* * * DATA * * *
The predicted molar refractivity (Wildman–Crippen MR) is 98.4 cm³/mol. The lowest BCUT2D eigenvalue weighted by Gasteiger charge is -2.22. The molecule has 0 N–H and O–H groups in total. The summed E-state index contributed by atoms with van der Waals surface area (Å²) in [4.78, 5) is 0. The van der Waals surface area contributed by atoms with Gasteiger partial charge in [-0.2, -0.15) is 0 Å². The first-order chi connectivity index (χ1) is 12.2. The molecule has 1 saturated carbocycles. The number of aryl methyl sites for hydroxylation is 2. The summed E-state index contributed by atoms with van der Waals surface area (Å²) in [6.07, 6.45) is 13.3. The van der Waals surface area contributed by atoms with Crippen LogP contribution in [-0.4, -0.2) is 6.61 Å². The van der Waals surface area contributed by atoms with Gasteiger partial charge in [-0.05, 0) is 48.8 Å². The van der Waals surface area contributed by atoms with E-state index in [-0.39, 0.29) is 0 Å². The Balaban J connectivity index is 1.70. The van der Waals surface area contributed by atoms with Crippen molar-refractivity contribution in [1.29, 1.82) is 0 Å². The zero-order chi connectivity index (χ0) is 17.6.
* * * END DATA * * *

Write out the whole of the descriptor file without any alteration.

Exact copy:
The predicted molar refractivity (Wildman–Crippen MR) is 98.4 cm³/mol. The lowest BCUT2D eigenvalue weighted by Gasteiger charge is -2.22. The molecule has 0 N–H and O–H groups in total. The summed E-state index contributed by atoms with van der Waals surface area (Å²) in [4.78, 5) is 0. The van der Waals surface area contributed by atoms with Gasteiger partial charge in [-0.2, -0.15) is 0 Å². The first-order chi connectivity index (χ1) is 12.2. The molecule has 1 saturated carbocycles. The number of aryl methyl sites for hydroxylation is 2. The summed E-state index contributed by atoms with van der Waals surface area (Å²) in [6.07, 6.45) is 13.3. The van der Waals surface area contributed by atoms with Crippen LogP contribution in [-0.4, -0.2) is 6.61 Å². The van der Waals surface area contributed by atoms with Gasteiger partial charge in [-0.05, 0) is 48.8 Å². The van der Waals surface area contributed by atoms with E-state index in [-0.39, 0.29) is 0 Å². The Balaban J connectivity index is 1.70. The van der Waals surface area contributed by atoms with Crippen molar-refractivity contribution in [1.29, 1.82) is 0 Å². The zero-order chi connectivity index (χ0) is 17.6.